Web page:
We've already written about how the DOJ has a bit of history
of spying on journalists' phone records without following the rules, and that was only scratching the surface. On Monday we showed that to be the case with the revelation about the questionable spying
on a Fox News reporter. The DOJ didn't just spy on him, but also suggested he was a co-conspirator, for merely doing basic journalism. Over at Mother Jones, Julian Sanchez has an article, which was written prior to the revelation about Rosen, but talking about how everyone claiming that the DOJ's actions with the AP are "unprecedented" is probably wrong
. The Justice Department has a variety of loopholes it can jump through to claim spying on reporters is legal. Often, this seems to happen because the FBI/DOJ seem to believe that they get to interpret the rules however they
want to interpret them with little or no oversight:
Only in January 2009 did the FBI think to ask the Justice Department's in-house lawyers whether the press restrictions apply when reporter records are obtained through indirect means such as community of interest requests. Government lawyers said yes, but the FBI concluded it didn't have to tell the press in the specific case it had inquired about, because agents had not "understood at the time the subpoenas were issued that the subpoenas called for reporters' records."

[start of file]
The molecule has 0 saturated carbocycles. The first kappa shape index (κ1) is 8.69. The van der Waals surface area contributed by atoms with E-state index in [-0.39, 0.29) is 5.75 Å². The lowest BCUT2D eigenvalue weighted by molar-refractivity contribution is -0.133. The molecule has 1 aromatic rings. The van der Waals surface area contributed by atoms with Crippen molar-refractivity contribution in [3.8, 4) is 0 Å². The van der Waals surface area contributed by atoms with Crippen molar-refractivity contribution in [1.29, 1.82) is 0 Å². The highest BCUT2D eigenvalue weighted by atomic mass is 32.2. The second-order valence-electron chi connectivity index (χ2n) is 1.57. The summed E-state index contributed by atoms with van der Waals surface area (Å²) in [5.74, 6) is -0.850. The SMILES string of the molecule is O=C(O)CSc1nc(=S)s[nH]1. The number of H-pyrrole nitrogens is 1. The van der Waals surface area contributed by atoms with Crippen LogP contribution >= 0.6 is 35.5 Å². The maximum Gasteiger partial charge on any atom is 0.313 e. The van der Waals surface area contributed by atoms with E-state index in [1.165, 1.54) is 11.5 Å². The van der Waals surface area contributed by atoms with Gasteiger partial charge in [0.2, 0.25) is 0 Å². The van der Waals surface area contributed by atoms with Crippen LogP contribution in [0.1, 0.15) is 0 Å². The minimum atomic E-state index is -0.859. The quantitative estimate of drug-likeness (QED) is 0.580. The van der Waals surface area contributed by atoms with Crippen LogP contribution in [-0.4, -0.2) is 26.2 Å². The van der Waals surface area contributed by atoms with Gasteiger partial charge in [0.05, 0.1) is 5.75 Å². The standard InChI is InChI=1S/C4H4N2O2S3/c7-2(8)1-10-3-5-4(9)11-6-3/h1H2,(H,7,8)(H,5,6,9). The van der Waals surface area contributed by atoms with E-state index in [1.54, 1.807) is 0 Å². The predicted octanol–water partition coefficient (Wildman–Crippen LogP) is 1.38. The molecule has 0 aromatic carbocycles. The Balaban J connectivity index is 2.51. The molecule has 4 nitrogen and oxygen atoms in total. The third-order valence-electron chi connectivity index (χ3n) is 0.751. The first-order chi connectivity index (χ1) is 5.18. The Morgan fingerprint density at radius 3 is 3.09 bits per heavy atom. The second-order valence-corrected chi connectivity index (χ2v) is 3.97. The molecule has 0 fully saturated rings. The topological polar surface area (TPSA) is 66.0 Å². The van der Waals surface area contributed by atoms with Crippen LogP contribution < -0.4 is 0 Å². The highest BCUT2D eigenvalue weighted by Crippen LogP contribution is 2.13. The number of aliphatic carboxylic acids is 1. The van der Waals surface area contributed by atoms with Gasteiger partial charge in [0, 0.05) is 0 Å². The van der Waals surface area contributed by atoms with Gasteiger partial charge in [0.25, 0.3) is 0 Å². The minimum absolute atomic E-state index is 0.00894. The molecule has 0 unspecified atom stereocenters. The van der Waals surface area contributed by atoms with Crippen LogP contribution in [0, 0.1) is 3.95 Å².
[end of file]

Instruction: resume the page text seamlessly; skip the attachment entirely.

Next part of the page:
As he points out, the real story around all of this might not be the "unprecedented" nature of spying on reporters, but rather how common it is, without anyone knowing that it's happening (and while the DOJ's publicly stated rules suggest that this kind of spying won't happen).
The real scandal may be just how much snooping on the media the current rules permit. To fully understand the AP seizures, the media and the public need a clearer picture of the rules governing all forms of spying on media—and how often such info-grabs have happened. Maybe the seizure of AP records is an extraordinary case. Or maybe the only extraordinary thing is that we're hearing about it.
So, instead of being outraged about just how unprecedented these events appear to be, perhaps we should be outraged over how common they probably are -- and how the DOJ appears to have a totally cavalier attitude towards spying on journalists.